It is in Central Square, where Cambridge police shot and killed Sayed Faisal, as he appeared to be clearly in the midst of a mental health crisis.
It is in Stoughton, where the superintendent has banned teachers from decorating their classrooms in ways that affirm the identities of all students. It’s erasure masquerading as neutrality.
It is in Newton and Wellesley, where a local chapter of Parents Defending Education is suing schools for teaching about race, gender and sexuality, and for creating spaces where students of color can process their experiences with racism.
It is at Boston Children's Hospital, where medical staff providing life-saving care to our babies are being menaced with bomb threats because they also provide gender-affirming care, which I would argue is its own kind of life-saving for some of our young people.
This is not the world I want for my child. In fact, none of us should want a world where erasure and violence are the banner items on a political party’s agenda, and its leaders provide sanction for brutality. Our children deserve a world, and a narrative, where they all are the beneficiaries of care and respect and love, no matter their identity.
It’s easy to delude ourselves that we are “safe” in navy blue Massachusetts. That vitriol can be contained within geographic borders. But the vitriol and violence are here too: Jamaica Plain. Cambridge. Stoughton. Newton. Wellesley. Safety only exists if we actively fight for its existence.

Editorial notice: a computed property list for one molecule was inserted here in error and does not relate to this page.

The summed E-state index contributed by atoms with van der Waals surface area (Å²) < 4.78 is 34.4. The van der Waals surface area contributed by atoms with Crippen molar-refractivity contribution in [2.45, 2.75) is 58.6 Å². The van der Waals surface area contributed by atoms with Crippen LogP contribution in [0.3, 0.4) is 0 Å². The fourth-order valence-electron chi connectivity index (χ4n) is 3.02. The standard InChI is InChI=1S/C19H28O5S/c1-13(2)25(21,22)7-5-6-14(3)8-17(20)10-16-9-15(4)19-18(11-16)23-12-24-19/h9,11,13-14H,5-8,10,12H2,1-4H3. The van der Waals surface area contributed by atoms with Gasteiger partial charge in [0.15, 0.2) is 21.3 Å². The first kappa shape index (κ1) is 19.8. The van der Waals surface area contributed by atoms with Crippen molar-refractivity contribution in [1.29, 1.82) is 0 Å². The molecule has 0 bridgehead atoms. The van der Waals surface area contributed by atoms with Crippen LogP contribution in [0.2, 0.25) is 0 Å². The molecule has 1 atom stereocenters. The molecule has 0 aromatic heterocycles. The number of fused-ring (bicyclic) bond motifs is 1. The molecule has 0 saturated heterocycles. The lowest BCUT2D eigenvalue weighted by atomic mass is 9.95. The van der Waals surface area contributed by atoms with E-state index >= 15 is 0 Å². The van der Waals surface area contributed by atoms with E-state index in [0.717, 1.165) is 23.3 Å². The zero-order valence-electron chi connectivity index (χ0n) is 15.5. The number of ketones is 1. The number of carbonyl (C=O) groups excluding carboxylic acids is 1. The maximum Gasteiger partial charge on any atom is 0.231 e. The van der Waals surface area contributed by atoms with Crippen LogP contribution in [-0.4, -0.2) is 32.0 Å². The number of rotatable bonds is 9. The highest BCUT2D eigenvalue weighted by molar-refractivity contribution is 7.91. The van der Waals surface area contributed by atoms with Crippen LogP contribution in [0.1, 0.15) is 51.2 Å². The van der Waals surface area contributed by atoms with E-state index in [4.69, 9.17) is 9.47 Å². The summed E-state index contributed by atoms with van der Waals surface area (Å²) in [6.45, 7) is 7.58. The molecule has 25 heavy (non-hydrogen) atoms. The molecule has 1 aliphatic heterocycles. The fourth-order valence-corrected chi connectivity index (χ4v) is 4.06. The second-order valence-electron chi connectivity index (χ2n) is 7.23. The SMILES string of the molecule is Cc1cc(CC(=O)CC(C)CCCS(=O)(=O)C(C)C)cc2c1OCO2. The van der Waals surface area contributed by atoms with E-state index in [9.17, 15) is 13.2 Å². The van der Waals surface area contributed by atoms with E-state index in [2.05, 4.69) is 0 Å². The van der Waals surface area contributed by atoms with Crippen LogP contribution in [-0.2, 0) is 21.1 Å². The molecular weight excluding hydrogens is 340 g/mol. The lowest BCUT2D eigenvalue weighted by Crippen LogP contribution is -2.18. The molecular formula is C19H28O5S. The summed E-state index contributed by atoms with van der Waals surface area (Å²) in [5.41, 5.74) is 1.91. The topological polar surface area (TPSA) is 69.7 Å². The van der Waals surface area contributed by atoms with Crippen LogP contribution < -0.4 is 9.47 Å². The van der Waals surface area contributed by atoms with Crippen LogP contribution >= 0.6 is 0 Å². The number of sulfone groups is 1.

It is not enough to express your disdain of red state policies, or to pretend that there aren’t large numbers of queer and BIPOC folks who live in those places, and are harmed by the passage of laws that erase them. We need legal defense funds for teachers and librarians and pediatricians. We need model legislation protecting the rights of these caregivers. We need to flood our libraries and classrooms with books that mirror the identities and experiences of all our kids, and support organizations that work to do the same all over the country. We need to be actively building the kind of world we want our children to inhabit.